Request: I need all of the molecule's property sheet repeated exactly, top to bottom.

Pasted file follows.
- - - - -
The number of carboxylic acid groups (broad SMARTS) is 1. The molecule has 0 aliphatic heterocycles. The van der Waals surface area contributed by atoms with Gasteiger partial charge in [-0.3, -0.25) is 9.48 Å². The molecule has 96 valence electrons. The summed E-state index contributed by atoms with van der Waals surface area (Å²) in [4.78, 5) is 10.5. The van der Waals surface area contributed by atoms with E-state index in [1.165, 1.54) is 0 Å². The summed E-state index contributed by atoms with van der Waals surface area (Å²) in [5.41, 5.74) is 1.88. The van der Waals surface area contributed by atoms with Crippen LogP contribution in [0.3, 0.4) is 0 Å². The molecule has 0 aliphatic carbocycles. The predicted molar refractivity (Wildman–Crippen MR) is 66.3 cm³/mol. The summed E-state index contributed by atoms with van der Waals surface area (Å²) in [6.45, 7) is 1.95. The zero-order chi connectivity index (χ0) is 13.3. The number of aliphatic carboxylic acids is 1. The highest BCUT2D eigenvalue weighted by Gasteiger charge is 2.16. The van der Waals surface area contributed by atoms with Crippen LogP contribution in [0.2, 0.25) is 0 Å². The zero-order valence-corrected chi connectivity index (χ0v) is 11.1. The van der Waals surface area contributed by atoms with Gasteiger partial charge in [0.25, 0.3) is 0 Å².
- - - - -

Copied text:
The number of carboxylic acid groups (broad SMARTS) is 1. The molecule has 0 aliphatic heterocycles. The van der Waals surface area contributed by atoms with Gasteiger partial charge in [-0.3, -0.25) is 9.48 Å². The molecule has 96 valence electrons. The summed E-state index contributed by atoms with van der Waals surface area (Å²) in [4.78, 5) is 10.5. The van der Waals surface area contributed by atoms with E-state index in [1.165, 1.54) is 0 Å². The summed E-state index contributed by atoms with van der Waals surface area (Å²) in [5.41, 5.74) is 1.88. The van der Waals surface area contributed by atoms with Crippen LogP contribution in [0.3, 0.4) is 0 Å². The molecule has 0 aliphatic carbocycles. The predicted molar refractivity (Wildman–Crippen MR) is 66.3 cm³/mol. The summed E-state index contributed by atoms with van der Waals surface area (Å²) in [6.45, 7) is 1.95. The zero-order chi connectivity index (χ0) is 13.3. The number of aliphatic carboxylic acids is 1. The highest BCUT2D eigenvalue weighted by Gasteiger charge is 2.16. The van der Waals surface area contributed by atoms with Crippen LogP contribution in [0.2, 0.25) is 0 Å². The zero-order valence-corrected chi connectivity index (χ0v) is 11.1. The van der Waals surface area contributed by atoms with Gasteiger partial charge in [0.25, 0.3) is 0 Å².